My research focuses on developing statistical methodology for social and behavioral science research, particularly as it relates to making inferences from partially-observed social network structures, correcting for systematic measurement errors such as underreporting of stigmatized behaviors, using multiple systems estimation to estimate population sizes, and estimating coverage error.
I work with surveys for populations that are hidden or hard to reach. This includes the populations of drug users, individuals with HIV/AIDS, sexual workers, illegal immigrants, and war refugees. I also study population counting, which can be particularly difficult for remote populations.
My work is driven by interdisciplinary projects in public policy and the social sciences, including work with the Human Rights Data Analysis Group, the Carnegie Mellon Center for Human Rights Science, the CMU National Science Foundation Census Research Network, and the Center for Statistics and Applications in Forensic Evidence.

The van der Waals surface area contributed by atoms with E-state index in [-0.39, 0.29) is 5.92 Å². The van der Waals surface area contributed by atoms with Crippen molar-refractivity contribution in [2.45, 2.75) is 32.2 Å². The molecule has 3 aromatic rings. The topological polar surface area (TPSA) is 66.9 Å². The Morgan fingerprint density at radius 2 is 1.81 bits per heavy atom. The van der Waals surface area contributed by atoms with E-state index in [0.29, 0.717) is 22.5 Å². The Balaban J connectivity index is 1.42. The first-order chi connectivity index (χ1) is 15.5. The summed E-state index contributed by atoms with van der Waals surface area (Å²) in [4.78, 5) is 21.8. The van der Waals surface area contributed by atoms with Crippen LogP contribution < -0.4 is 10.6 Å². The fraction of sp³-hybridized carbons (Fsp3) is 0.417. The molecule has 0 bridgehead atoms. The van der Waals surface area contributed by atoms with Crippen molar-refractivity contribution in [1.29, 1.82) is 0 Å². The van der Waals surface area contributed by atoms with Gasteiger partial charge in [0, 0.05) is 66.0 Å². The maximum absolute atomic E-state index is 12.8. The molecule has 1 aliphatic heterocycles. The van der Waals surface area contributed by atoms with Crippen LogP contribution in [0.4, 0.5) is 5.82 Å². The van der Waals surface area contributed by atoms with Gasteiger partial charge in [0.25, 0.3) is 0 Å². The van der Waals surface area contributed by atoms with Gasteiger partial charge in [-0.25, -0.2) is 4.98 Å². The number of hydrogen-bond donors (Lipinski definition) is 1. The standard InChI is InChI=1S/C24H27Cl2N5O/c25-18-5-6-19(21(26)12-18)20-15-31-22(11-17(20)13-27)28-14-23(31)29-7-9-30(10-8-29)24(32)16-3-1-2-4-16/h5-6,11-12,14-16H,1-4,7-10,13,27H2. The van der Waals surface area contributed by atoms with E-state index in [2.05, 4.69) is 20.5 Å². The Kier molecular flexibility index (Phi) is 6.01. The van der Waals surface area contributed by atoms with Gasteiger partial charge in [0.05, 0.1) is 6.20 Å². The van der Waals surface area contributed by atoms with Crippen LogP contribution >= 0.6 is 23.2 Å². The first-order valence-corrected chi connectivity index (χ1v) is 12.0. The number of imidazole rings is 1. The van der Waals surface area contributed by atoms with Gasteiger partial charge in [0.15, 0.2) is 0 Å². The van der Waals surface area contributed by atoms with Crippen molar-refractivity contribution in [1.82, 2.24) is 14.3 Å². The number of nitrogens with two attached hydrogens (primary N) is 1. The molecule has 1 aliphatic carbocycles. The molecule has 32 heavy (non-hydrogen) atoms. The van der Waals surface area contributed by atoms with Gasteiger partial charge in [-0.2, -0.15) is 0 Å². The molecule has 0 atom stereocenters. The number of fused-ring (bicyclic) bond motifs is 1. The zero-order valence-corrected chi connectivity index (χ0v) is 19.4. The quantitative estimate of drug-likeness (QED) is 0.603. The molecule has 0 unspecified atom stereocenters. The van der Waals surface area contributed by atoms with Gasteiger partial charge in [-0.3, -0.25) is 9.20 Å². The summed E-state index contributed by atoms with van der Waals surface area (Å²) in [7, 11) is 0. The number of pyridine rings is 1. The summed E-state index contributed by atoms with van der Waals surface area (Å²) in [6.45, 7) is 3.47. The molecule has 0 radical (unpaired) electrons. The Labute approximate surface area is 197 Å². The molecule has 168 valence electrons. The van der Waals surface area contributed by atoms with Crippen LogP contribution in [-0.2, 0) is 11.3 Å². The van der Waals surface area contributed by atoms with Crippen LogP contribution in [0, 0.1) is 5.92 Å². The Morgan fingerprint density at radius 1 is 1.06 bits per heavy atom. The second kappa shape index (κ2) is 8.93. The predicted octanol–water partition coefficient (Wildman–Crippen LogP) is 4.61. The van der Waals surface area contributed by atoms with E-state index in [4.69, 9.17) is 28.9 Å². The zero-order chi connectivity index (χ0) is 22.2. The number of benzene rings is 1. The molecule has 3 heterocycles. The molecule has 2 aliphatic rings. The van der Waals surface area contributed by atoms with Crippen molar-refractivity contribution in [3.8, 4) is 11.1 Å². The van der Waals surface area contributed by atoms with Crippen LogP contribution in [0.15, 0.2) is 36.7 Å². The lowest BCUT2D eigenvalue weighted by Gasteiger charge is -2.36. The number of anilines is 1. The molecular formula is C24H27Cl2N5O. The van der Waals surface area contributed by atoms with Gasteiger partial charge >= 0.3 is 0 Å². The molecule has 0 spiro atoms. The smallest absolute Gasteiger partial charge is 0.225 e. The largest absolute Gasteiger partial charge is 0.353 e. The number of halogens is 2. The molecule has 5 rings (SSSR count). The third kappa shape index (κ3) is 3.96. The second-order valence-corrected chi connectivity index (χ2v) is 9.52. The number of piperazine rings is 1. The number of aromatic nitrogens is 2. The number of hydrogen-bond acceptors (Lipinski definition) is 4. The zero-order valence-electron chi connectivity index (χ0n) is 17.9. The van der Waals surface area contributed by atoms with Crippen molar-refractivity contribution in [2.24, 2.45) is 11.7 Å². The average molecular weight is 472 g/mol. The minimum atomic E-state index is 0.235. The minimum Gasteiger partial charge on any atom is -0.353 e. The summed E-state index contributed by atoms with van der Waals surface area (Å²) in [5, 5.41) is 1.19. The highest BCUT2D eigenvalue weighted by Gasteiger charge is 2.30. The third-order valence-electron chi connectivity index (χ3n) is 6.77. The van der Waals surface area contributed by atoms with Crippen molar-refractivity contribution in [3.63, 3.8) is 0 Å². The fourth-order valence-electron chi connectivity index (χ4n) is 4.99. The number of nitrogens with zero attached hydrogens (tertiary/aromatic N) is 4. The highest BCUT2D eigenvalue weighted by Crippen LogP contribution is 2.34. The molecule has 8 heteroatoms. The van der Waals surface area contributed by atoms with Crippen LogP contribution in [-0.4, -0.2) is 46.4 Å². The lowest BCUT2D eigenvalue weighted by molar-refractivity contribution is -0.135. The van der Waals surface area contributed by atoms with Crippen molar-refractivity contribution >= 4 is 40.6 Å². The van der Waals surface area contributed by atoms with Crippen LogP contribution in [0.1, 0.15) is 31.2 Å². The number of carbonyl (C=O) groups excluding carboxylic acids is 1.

I am a physicist by training and wrote my undergraduate thesis on estimating dark matter distributions by using weak gravitational lensing.
Before starting graduate school I developed the Bus ConCiencia, a mobile laboratory that brings science experiments and teacher trainings to schools in remote areas of Chile.
I also worked at JPAL, the MIT Poverty Action Lab, where I focused on evaluating social programs. While working at JPAL, I designed the logistics to implement a randomized controlled trial in the field. This gave me insight into the advantages and challenges of surveys. It also introduced me into the intersection between statistics and public policy.
Last updated: January 3, 2016.